French voters were said tonight to have resoundingly rejected the EU Constitution, sending a defiant message to France’s political establishment and dealing a blow to plans for further European integration.
As polls closed around the country, the three major French polling organisations all reported a “no” vote of around 55-56 %, in line with opinion polls before today’s vote.
The rejection of the treaty, drafted by a panel headed by Valery Giscard d’Estaing, the former French president, leaves the ........
......... Constitution effectively dead in the water and the 25-nation European Union in crisis. It also means that Tony Blair may no longer need to argue the case for a Constitution in a UK referendum that had been due next year.
“It’s a massive ‘no’, a heavy rejection of the Constitution and a huge humiliation for President Chirac,” said Charles Bremner, Times correspondent in Paris. “It’s also a huge repudiation of the political establishment – all the major parties were in favour of this document.”
The size of the defeat – despite all the major political parties backing the Constitution – will make it very difficult for French or European leaders to argue for a repeat of the referendum, which had already been ruled out by the Chirac Government.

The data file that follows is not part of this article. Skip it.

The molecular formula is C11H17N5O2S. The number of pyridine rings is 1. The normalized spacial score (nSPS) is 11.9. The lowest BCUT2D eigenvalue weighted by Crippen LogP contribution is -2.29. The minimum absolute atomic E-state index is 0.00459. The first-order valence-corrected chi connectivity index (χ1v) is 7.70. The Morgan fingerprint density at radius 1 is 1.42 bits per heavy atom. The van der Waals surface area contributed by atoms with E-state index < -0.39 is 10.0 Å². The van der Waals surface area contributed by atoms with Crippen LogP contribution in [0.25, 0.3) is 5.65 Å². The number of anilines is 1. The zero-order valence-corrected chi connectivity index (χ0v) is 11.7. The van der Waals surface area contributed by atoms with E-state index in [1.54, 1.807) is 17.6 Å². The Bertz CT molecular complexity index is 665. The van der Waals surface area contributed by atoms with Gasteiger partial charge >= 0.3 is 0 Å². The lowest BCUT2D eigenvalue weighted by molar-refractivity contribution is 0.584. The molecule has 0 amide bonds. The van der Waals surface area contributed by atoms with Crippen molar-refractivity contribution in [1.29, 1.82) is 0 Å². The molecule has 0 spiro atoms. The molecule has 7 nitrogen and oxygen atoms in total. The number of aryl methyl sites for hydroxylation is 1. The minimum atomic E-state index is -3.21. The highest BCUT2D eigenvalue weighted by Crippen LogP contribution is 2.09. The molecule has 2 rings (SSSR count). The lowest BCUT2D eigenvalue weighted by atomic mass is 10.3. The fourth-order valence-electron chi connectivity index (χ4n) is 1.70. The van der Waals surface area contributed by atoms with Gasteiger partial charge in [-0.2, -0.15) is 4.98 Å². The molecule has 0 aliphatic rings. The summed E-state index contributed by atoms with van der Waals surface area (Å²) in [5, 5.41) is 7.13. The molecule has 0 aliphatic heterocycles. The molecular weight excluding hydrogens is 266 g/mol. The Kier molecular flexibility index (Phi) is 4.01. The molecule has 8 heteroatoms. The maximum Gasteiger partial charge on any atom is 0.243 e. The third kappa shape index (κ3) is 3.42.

Bremner said that many voters had wanted to punish Chirac and his conservative government over unemployment that is at a five-year high of 10.2 % and for welfare reforms that had cut unemployment benefits. Many voters were also angered by the handling of the recent EU enlargement.
“The Constitution could have survived the Netherlands saying ‘no’, because it’s a smallish country, it could survive the Czech Republic rejecting it, which is a possibility, but it couldn’t survive France, a founding member, rejecting it, because France is a central pillar and a founding state,” Bremner added.
First official results were due around 10.00 pm UK time after people flocked to vote in fine weather following a fierce campaign that divided France. Two-thirds of voters had cast ballots three hours before the last polling stations closed, the Interior Ministry said.
Chirac, 72, said before the vote he would not quit even though opinion polls showed his gamble on a referendum rather than a safe ratification vote in parliament was likely to fail.
However, he is expected to dismiss unpopular Prime Minister Jean-Pierre Raffarin. Interior Minister Dominique de Villepin leads the race to replace him ahead of Defence Minister Michele Alliot-Marie and centre-right party leader Nicolas Sarkozy.
The constitution was signed by EU leaders last October in Rome after long and tough negotiations and requires the approval of all member states to go into force. Nine countries have approved it and it is intended to take effect in 2006.